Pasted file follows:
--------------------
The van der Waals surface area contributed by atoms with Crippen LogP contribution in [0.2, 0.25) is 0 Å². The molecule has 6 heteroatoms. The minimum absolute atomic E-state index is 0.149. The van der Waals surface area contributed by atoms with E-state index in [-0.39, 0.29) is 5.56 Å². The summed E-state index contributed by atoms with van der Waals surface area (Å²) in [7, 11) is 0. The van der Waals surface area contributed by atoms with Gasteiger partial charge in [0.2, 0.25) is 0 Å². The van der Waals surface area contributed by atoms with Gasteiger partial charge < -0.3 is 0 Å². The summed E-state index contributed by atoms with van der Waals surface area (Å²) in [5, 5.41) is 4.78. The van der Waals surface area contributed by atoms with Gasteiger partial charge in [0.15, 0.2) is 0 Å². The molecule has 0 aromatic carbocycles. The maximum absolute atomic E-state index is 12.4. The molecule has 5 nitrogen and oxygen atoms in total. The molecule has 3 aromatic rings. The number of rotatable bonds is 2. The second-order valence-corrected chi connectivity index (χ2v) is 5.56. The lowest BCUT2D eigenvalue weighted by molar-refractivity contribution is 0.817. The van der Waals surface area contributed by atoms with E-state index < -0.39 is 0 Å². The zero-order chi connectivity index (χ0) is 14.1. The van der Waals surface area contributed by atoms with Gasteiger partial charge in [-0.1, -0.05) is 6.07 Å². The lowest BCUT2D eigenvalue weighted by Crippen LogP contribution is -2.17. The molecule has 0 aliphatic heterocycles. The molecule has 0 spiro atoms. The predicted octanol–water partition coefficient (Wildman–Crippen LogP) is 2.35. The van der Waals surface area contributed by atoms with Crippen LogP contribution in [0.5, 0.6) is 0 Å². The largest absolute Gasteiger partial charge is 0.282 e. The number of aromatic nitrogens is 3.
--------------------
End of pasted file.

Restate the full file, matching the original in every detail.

The van der Waals surface area contributed by atoms with Crippen LogP contribution in [0.2, 0.25) is 0 Å². The molecule has 6 heteroatoms. The minimum absolute atomic E-state index is 0.149. The van der Waals surface area contributed by atoms with E-state index in [-0.39, 0.29) is 5.56 Å². The summed E-state index contributed by atoms with van der Waals surface area (Å²) in [7, 11) is 0. The van der Waals surface area contributed by atoms with Gasteiger partial charge in [0.2, 0.25) is 0 Å². The van der Waals surface area contributed by atoms with Gasteiger partial charge < -0.3 is 0 Å². The summed E-state index contributed by atoms with van der Waals surface area (Å²) in [5, 5.41) is 4.78. The van der Waals surface area contributed by atoms with Gasteiger partial charge in [0.15, 0.2) is 0 Å². The molecule has 0 aromatic carbocycles. The maximum absolute atomic E-state index is 12.4. The molecule has 5 nitrogen and oxygen atoms in total. The molecule has 3 aromatic rings. The number of rotatable bonds is 2. The second-order valence-corrected chi connectivity index (χ2v) is 5.56. The lowest BCUT2D eigenvalue weighted by molar-refractivity contribution is 0.817. The van der Waals surface area contributed by atoms with E-state index < -0.39 is 0 Å². The zero-order chi connectivity index (χ0) is 14.1. The van der Waals surface area contributed by atoms with Gasteiger partial charge in [-0.1, -0.05) is 6.07 Å². The lowest BCUT2D eigenvalue weighted by Crippen LogP contribution is -2.17. The molecule has 0 aliphatic heterocycles. The molecule has 0 spiro atoms. The predicted octanol–water partition coefficient (Wildman–Crippen LogP) is 2.35. The van der Waals surface area contributed by atoms with Crippen LogP contribution in [0.5, 0.6) is 0 Å². The largest absolute Gasteiger partial charge is 0.282 e. The number of aromatic nitrogens is 3.